Survey: Most Ugandans believe multiparty politics in their East African nation would lead to violence
The Associated Press
Geoffrey Muleme

Kampala, Uganda — Nearly half of the Ugandans questioned in a survey said they feared that if the East African nation adopted a multiparty political system it would lead to violence, the survey released Wednesday said. East African research group Strategic Public Relations and Research Ltd. found that 46 percent of people questioned were afraid that if political parties were allowed to operate freely in Uganda politically motivated violence and ethnic clashes would follow.

Uganda has had a “no-party system” since President Yoweri Museveni seized power in 1986. They system allows political parties to exist but severely restricts their activities, particularly recruitment and fund-raising.

Recently, there have been increasing calls from government critics for a return to a multiparty system.

Museveni claims that political parties only exacerbated ethnic and religious tensions in Uganda from the time of independence from Britain in 1962.

And when asked whether they thought political party competition leads to conflict, 69 percent of the survey’s respondents said yes.

From the time Idi Amin ousted President Milton Obote in 1971 until Museveni seized power after a five-year rebellion, Uganda was engulfed in violence, and tens of thousands of people died.

“The link between violence and political parties seems to stem from the manner which Ugandans chose parties, namely based on religion (37.9 percent) and personality (22.9 percent) with a much smaller percentage (8.1 percent) looking at the policies of the party,” the survey said.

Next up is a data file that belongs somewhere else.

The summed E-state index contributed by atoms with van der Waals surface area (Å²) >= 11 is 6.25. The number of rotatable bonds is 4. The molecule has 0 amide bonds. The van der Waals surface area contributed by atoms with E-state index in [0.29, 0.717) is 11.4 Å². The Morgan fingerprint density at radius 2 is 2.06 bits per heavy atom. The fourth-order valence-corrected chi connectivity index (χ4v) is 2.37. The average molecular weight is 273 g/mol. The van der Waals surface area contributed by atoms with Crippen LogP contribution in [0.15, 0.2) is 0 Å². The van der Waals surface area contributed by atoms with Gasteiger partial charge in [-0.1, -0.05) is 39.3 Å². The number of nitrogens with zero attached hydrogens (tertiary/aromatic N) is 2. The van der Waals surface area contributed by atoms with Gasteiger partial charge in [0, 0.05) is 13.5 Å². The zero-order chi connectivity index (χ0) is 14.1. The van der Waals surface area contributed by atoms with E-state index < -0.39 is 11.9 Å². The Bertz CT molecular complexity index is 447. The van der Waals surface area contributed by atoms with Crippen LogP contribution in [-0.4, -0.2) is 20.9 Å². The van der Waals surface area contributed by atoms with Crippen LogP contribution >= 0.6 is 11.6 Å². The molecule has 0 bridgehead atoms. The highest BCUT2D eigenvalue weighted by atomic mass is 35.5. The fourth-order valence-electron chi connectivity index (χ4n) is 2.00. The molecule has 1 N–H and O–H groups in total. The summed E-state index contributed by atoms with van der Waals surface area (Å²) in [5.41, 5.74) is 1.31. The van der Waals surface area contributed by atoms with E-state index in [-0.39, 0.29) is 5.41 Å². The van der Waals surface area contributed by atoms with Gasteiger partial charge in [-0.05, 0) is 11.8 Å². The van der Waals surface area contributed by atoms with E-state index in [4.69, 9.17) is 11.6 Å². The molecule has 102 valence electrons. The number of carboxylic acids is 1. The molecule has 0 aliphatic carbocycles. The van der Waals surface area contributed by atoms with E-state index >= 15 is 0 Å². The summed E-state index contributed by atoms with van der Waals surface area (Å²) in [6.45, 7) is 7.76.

But the survey also found that 47 percent of respondents didn’t feel free to express political views and 56 percent didn’t feel free to assemble freely.

A law passed last May relaxed some of the rules on political parties, but most restrictions will remain.

Museveni’s National Resistance Movement – to which all Ugandans automatically belong – has ruled the country since 1986. But there have been splits within the Movement, and some of it’s members calling for greater democracy and political pluralism.

In elections, candidates for parliament and the presidency run as individuals, not as representatives of any party. Museveni has been elected twice – in 1996 and 2001.

In June 2000, Ugandans rejected a return to multiparty politics in a referendum that attracted few voters. The constitution provides for a review of the political system in 2004.

The survey, which was commissioned by the Washington-based International Republican Institute, questioned 3,000 people aged over 18 years throughout the country between May 21 and June 13. The margin of error was plus or minus 1.79 percent.

The International Republican Institute is a nonpartisan organization founded in 1984 and is part of the U.S. National Endowment for Democracy that seeks to assist nations in organizing free and fair elections.

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